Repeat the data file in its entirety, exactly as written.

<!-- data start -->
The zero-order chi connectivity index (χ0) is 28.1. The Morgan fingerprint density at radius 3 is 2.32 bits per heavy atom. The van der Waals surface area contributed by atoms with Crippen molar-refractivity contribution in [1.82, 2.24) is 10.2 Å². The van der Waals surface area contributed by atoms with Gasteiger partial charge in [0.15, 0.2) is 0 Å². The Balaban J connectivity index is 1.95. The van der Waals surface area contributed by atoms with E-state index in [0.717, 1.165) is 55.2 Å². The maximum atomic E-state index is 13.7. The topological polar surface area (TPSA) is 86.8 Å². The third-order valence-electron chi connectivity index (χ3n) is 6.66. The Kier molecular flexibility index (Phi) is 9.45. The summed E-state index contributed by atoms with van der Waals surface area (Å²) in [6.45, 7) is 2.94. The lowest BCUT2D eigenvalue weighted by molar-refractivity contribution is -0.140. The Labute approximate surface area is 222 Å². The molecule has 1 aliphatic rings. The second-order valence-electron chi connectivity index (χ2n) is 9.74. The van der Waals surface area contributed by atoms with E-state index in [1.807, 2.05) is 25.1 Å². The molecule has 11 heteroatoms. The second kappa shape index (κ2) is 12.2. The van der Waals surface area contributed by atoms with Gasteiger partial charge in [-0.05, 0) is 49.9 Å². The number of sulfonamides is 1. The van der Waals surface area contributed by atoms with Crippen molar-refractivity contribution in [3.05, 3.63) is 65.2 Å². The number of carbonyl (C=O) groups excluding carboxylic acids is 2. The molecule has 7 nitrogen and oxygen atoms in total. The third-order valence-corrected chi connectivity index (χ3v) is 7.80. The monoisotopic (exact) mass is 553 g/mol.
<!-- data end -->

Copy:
The zero-order chi connectivity index (χ0) is 28.1. The Morgan fingerprint density at radius 3 is 2.32 bits per heavy atom. The van der Waals surface area contributed by atoms with Crippen molar-refractivity contribution in [1.82, 2.24) is 10.2 Å². The van der Waals surface area contributed by atoms with Gasteiger partial charge in [0.15, 0.2) is 0 Å². The Balaban J connectivity index is 1.95. The van der Waals surface area contributed by atoms with E-state index in [0.717, 1.165) is 55.2 Å². The maximum atomic E-state index is 13.7. The topological polar surface area (TPSA) is 86.8 Å². The third-order valence-electron chi connectivity index (χ3n) is 6.66. The Kier molecular flexibility index (Phi) is 9.45. The summed E-state index contributed by atoms with van der Waals surface area (Å²) in [6.45, 7) is 2.94. The lowest BCUT2D eigenvalue weighted by molar-refractivity contribution is -0.140. The Labute approximate surface area is 222 Å². The molecule has 1 aliphatic rings. The second-order valence-electron chi connectivity index (χ2n) is 9.74. The van der Waals surface area contributed by atoms with E-state index in [1.807, 2.05) is 25.1 Å². The molecule has 11 heteroatoms. The second kappa shape index (κ2) is 12.2. The van der Waals surface area contributed by atoms with Gasteiger partial charge in [-0.05, 0) is 49.9 Å². The number of sulfonamides is 1. The van der Waals surface area contributed by atoms with Crippen molar-refractivity contribution in [3.05, 3.63) is 65.2 Å². The number of carbonyl (C=O) groups excluding carboxylic acids is 2. The molecule has 7 nitrogen and oxygen atoms in total. The third-order valence-corrected chi connectivity index (χ3v) is 7.80. The monoisotopic (exact) mass is 553 g/mol.